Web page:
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Teach the Vote's Week in Review: Nov. 19, 2021

Teach the Vote
Teach the Vote

Retirement | TRS | Social Security Texas Legislature Congress | Federal COVID-19 Elections Curriculum | Instruction TEA | Commissioner | SBOE

Date Posted: 11/19/2021

The ATPE Governmental Relations team recaps this week’s education news, legislative updates, and regulatory developments.

SBOE: The State Board of Education (SBOE) has been meeting in Austin this week. On Tuesday, the board heard from Texas Higher Education Coordinating Board Commissioner Dr. Harrison Keller, who discussed the strain caused by the COVID-19 pandemic on the state’s 60x30 goal and the disproportionate negative impacts on students of color.
On Wednesday, Texas Education Commissioner Mike Morath updated the board on implementation of recent legislation except for Senate Bill (SB) 3 (87-2), enacted in September, and its predecessor House Bill (HB) 3979 (87-R), passed during the regular session. Board members questioned Morath on a variety of topics, including the Texas Education Agency’s progress on creating guidance for the civics curriculum bills. Morath implied that the agency was doubtful such guidance would be helpful. The commissioner made his comments as rumors began to circulate about the existence of draft guidance documents, prompting lawmakers and SBOE members to request that TEA share the document(s) at once. Thursday evening, TEA issued official correspondence on HB 3979 and SB 3, but the document was strictly informational, providing an overview of the two bills. SB 3 is set to take effect Dec. 2, 2021, replacing HB 3979. Read more about Morath’s remarks in this blog post by ATPE Lobbyist Mark Wiggins.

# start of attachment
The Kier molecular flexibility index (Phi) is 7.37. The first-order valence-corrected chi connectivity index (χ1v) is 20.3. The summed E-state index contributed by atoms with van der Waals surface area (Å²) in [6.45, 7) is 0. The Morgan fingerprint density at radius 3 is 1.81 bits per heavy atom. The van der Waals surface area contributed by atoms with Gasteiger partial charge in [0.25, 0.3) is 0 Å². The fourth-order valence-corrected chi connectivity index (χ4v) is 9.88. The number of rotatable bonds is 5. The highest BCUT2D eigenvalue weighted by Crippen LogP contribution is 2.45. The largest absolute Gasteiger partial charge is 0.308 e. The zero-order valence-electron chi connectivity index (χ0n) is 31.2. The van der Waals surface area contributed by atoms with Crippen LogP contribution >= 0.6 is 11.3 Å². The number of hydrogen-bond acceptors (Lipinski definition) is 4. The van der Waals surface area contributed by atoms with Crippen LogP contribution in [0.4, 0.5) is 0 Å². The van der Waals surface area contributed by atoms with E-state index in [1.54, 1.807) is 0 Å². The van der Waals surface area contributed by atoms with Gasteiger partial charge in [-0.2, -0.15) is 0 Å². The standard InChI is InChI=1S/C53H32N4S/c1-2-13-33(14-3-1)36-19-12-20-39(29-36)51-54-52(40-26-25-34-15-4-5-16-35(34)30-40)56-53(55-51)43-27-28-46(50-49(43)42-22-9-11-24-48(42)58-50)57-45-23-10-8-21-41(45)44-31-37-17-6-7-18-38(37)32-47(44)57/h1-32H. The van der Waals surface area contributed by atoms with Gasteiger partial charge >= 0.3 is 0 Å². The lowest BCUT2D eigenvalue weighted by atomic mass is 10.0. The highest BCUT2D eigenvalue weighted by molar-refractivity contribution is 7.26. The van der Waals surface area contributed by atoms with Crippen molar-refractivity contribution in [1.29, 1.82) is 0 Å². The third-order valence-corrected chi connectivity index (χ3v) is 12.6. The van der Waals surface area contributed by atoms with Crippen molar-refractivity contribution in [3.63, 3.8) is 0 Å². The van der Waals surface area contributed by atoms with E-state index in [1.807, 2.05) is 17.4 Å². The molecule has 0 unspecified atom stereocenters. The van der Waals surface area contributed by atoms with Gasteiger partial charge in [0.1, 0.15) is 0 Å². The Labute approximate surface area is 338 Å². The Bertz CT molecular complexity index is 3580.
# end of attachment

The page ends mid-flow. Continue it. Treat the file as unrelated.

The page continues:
During Friday’s meeting, the SBOE voted 10-3 to recommend for districts instructional materials that align with sex education curriculum standards the board adopted last year, but the recommended material only covers the Texas Essential Knowledge and Skills for middle and high school levels. After hearing several hours of testimony Tuesday, the board voted Friday to reject on a 6-6 vote other curriculum options that would have provided districts with health education instructional materials for elementary schools.

CURRICULUM: ATPE’s lobbyists have written in recent weeks about escalating curriculum battles around the state, spurred in part by recent legislation affecting social studies curriculum in Texas public schools and regulating how educators discuss certain content. Governor Greg Abbott has called for the Texas Education Agency (TEA) to investigate his allegations that educators are criminally distributing “pornography” to students. Abbott also wants TEA, the SBOE, and the Texas State Library and Archives Commission to “develop statewide standards to ensure no child is exposed to pornography or other inappropriate content in a Texas public school.” Previously, Rep. Matt Krause (R-Ft. Worth) wrote to several school districts about an 18-page list of books he deemed questionable, asking them to provide extensive data to the Texas House Committee on General Investigating, which Krause chairs. The recent legislation also took center stage in this week’s SBOE discussions with the commissioner of education, as noted above.
New this week, the U.S. Department of Education’s Office for Civil Rights has opened three investigations into discrimination against students at Carroll Independent School District in Southlake, Texas. The district has had a high profile since the release of a racially offensive video created by Carroll ISD students a few years ago. Read more in the original reporting on the new investigations by NBC News.